Surprisingly few visual differences set the Nismo RS apart from its non-RS forerunner. As part of last year’s facelift, all Jukes received a more prominent ‘V’ radiator grille, new upper headlights with LED running lights and new tail-lights, while upper-trim models also got new door mirrors with indicator repeaters. 

But those changes, plus some discreet RS badges and some red brake calipers, really are all there is to speak of. Nissan says there’s a bigger exhaust muffler on the RS, but we’ll have to take their word for it because the tailpipe is identical. The new car even uses the same paint palette, wheels and tyres as the Nismo. We can’t help thinking an RS model should be better distinguished.

You can have a four-wheel-drive Nismo RS if you prefer, but this comes at a £2100 premium

Where you can’t see it, Nissan has added structural reinforcements – mostly along the transmission tunnel and pillars – to modestly enhance the Juke’s rigidity.

The 1.6-litre DIG-T petrol engine has also been overhauled, and it now produces 215bhp and 207lb ft – 18bhp and 23lb ft gains on what it made in the old Nismo, and just enough to position this car among the fiercest hot superminis of the moment.

The powertrain is augmented with a dual-mass flywheel, a stronger clutch and shorter intermediate gear ratios, while the changes to the chassis consist of stiffer springs and dampers and bigger anti-roll bars. The suspension and steering remains otherwise the same: MacPherson struts at the front and a torsion beam at the back, with electro-mechanical power steering.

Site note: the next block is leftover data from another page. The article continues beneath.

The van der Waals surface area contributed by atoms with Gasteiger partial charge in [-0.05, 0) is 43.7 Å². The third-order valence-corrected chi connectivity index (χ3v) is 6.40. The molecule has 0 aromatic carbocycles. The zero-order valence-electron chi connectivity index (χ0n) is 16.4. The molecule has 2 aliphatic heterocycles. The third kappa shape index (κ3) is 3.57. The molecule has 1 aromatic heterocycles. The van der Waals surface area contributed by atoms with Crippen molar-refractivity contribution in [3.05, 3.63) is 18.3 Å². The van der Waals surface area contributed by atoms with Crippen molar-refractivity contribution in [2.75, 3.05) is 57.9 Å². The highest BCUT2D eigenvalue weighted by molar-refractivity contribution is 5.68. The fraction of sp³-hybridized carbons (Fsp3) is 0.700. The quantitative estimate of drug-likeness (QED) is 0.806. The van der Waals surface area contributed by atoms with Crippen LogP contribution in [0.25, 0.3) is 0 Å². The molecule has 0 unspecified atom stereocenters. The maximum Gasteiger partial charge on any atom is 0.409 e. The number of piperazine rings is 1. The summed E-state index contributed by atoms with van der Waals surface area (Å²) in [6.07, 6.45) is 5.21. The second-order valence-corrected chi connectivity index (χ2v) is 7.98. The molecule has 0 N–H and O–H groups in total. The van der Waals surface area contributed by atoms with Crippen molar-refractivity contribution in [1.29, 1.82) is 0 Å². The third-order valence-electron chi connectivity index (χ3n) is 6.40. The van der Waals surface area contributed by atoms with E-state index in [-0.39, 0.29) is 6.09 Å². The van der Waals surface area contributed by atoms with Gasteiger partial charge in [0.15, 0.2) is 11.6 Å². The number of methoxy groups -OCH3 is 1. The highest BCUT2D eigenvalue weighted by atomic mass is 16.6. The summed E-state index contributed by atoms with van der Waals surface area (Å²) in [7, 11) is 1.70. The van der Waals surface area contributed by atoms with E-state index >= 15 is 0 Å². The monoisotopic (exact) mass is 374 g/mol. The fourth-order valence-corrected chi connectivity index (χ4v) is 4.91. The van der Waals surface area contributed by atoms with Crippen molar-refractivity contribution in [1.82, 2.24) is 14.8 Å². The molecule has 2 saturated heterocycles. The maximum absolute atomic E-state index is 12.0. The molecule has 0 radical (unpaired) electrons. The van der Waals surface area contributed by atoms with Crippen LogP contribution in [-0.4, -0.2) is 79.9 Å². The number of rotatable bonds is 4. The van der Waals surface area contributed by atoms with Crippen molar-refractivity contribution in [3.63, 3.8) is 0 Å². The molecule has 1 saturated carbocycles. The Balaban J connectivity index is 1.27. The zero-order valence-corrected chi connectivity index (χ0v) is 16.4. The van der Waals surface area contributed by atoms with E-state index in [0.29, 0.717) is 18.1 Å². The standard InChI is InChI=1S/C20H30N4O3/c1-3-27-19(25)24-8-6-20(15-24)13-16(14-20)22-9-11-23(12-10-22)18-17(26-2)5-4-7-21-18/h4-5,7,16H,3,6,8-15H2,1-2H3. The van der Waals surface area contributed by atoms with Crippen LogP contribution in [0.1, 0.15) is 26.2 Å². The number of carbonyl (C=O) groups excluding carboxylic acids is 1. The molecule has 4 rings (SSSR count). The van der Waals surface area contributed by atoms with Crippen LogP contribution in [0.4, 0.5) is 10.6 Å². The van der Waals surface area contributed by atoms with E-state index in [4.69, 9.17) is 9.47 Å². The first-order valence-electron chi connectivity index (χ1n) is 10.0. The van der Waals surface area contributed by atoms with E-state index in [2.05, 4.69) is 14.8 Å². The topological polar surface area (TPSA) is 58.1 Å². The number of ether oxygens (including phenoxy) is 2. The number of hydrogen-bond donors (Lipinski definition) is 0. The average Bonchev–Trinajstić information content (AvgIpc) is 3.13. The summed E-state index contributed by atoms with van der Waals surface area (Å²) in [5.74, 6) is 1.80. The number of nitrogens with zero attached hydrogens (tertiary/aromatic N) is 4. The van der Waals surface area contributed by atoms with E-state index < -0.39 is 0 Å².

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The latter has been retuned to account for a certain other interesting addition: on the front axle of two-wheel-drive versions of the Nismo RS you’ll find a new helical limited-slip differential.

We’re testing the front-driver, but, just as you could with the Nismo, you can have a four-wheel-drive Nismo RS if you prefer, which has the ability to act like a normal four-wheel driver system that has the ability to split the power like a traditional torque vectoring system.

If you do, you’ll get independent rear suspension and a slightly larger fuel tank. But you’ll also have to put up with a stepped ‘Xtronic’ continuously variable transmission with shift paddles, a smaller boot, a greater thirst for fuel, output downgrades to 211bhp and 184lb ft, and a car that takes a full second longer to hit 62mph from rest.

All of which seems a rough deal for customers wanting four-wheel drive or the convenience a two-pedal driving experience, and willing to pay Nissan’s hefty £2100 premium.

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